ART: ManWoman sticks to sacred vision 48 years after drugless trips

If you’re going to embark on a quest to reclaim the swastika as a sacred symbol of peace that’s been used by many different cultures for thousands of years until Hitler came along and ruined it for everybody, it’s hard to change your mind when you’re covered in swastika tattoos.

Edmontonian artist ManWoman has 200 of them on his body – which is especially mind blowing when you consider his Jewish background. His mother’s sister and niece were captured by the Nazis in Europe and sent to Auschwitz, had numbers tattooed on their arms, but were rescued just in time when their father “used every penny he had” to bribe the guards to let them go. The whole lucky family wound up in Canada.

“When I got my first swastika tattoo, my mother said it struck her right in the heart,” ManWoman says. “She was none too pleased. It took her a while to get used to it. So I had all this baggage, but my dreams were powerful enough: This beautiful old wise man with white hair and robes came up to me and marked my throat with a white swastika and said I needed to speak up about this symbol. The meaning is scared. It’s about God and love and the course of life and the sun.”

He knows what you’re going to ask, so get it out of the way: No, he never did LSD.

Now a granddad living in Cranbrook, B.C., ManWoman – aka Manny Jack Lightning – is opening an art show this Sunday from 2-7 p.m. at Brittany’s Lounge (10225, 97 Street), with entertainment from the comparably wild Tippy Agogo, poetry readings from the artist and 30 new ManWoman pieces that have never been seen in Edmonton before. We should expect the same sort of colourful, psychedelic imagery in what could best be described as “pop art” – “Warhol on acid” may also suffice – in the same vivid style ManWoman has been creating almost continuously for 50 years. Almost all of his work is inspired by a single series of profound mystical trips he took at the dawn of the hippie era – no drugs required.

“Everyone thought it was the most stoned person in Edmonton,” ManWoman recalls. “I spent from 1964 to 1975 in Edmonton, all my kids were born there and I probably went through my most formative years here. These spontaneous mystical experiences came out of the void, and it was amazing. I think I was quite an influence on the hippie scene in Edmonton. There was the Hovel, the Latitude 53 gallery and the Commune out at Onoway. The majority of the young people I knew were doing some sort of drugs and I just made a commitment to stick with my visions – because I didn’t want to ruin them.”

Besides, he adds, Edmonton didn’t even see any marijuana until 1967, at least not in his circle.

Not fully understood at the time was the phenomenon of frontal lobe seizures causing vivid hallucinations and various “God-like” experiences (here’s one of many articles on the issue) – so seeing a doctor didn’t even occur to ManWoman. What caused his visions wasn’t as important as what he calls the “divine” content of the messages therein. The trances, which started on Feb. 5, 1965 in a hotel room in Rocky Mountain House (he remembers the circumstances perfectly) went on for about a year before stopping of their own accord, and recurring again briefly for six months in 1981. He says he received powerful messages about peace and love and the meaning of God (and about the name he would give himself) – which not only was contrary to what all adults ever told him a child, he says, but dovetailed neatly with the spirit of the time. This was the ‘60s.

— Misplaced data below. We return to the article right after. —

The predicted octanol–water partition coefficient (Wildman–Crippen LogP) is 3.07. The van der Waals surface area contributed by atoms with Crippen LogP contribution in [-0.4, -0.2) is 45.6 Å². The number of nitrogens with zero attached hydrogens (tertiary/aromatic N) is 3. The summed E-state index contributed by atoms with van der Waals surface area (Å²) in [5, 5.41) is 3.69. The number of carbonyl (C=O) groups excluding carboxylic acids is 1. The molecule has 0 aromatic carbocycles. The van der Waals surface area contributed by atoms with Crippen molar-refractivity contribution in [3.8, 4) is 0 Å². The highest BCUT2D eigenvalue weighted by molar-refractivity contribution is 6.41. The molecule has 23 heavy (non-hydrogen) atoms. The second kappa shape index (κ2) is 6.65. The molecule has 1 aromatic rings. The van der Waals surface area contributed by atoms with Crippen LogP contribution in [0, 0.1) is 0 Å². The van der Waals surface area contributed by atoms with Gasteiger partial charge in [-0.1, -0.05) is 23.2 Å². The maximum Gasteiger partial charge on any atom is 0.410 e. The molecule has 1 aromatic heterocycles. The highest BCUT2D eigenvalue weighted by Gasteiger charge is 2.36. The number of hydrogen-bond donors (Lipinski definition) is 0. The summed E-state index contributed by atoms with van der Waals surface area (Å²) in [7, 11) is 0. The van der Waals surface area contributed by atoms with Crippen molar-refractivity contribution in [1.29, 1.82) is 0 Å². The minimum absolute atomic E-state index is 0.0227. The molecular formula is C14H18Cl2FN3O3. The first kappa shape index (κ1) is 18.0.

As an art teacher with a young family, “My wife was quite concerned how I was going to keep my job and feed the kids when I was going into a trance every two days,” he says. “Nobody talked about Kundalini and energy of the spine and all that. But my heart chakra would open up and I’d be flooded with love. The next time it was my third eye opening.”

ManWoman has a tattoo of his third eye on his forehead.

In his next trance, he remembers vividly, “My soul went home for the first time – it scared the hell out of me because I thought I was dying. And then I came back with the feeling of the scared is inside every one of us and all the nonsense that’s peddled in the name of religion and all of that stuff is all made up stories. It’s a bunch of BS.”

He allows that the alternative “hoogie woogie” beliefs, crystals and whatnot, contains a healthy share of BS as well – and “I knew a lot of people running around with their crystals,” he says with a laugh. All he knows, he adds, is his own experience “that these centres awoke in me – and I had amazing experiences of what can only be called holiness and sacredness and love.”

ManWoman has published a book on his mission to save the swastika (Gentle Swastika: Reclaiming the Innocence), and has become something of a celebrity in the tattoo community, not to mention the Canadian art world. His style is distinctive. It’s rare to find an artist who sticks this closely to a single mission and message. He calls it “The Secret Doctrine of the Holy Fuck,” but strongly discourages anyone from thinking of it as any kind of new religion.

“I don’t want to be a cult leader,” he says. “I don’t want to start a new religion. We’ve got too many religions. I believe that everyone is spiritual. Every one of us has grace in our hearts and if we can just hook up with it, whatever it takes … (he tells a tale of guy he knows who was hit by lightning and became more spiritual; another who did so much acid he wound up in a mental ward, but got out and also emerged more enlightened) … Whatever it is takes to wake a person up, we’re in a living sacred phenomenon here. We call it life. There’s no disconnect. There’s never been a disconnect. People say, ‘I want to find God.’ Well, you know it. We have never been disconnected from what we call God, any of us. One of my jobs is to clear that up.”

ManWoman died of cancer in November, 2012.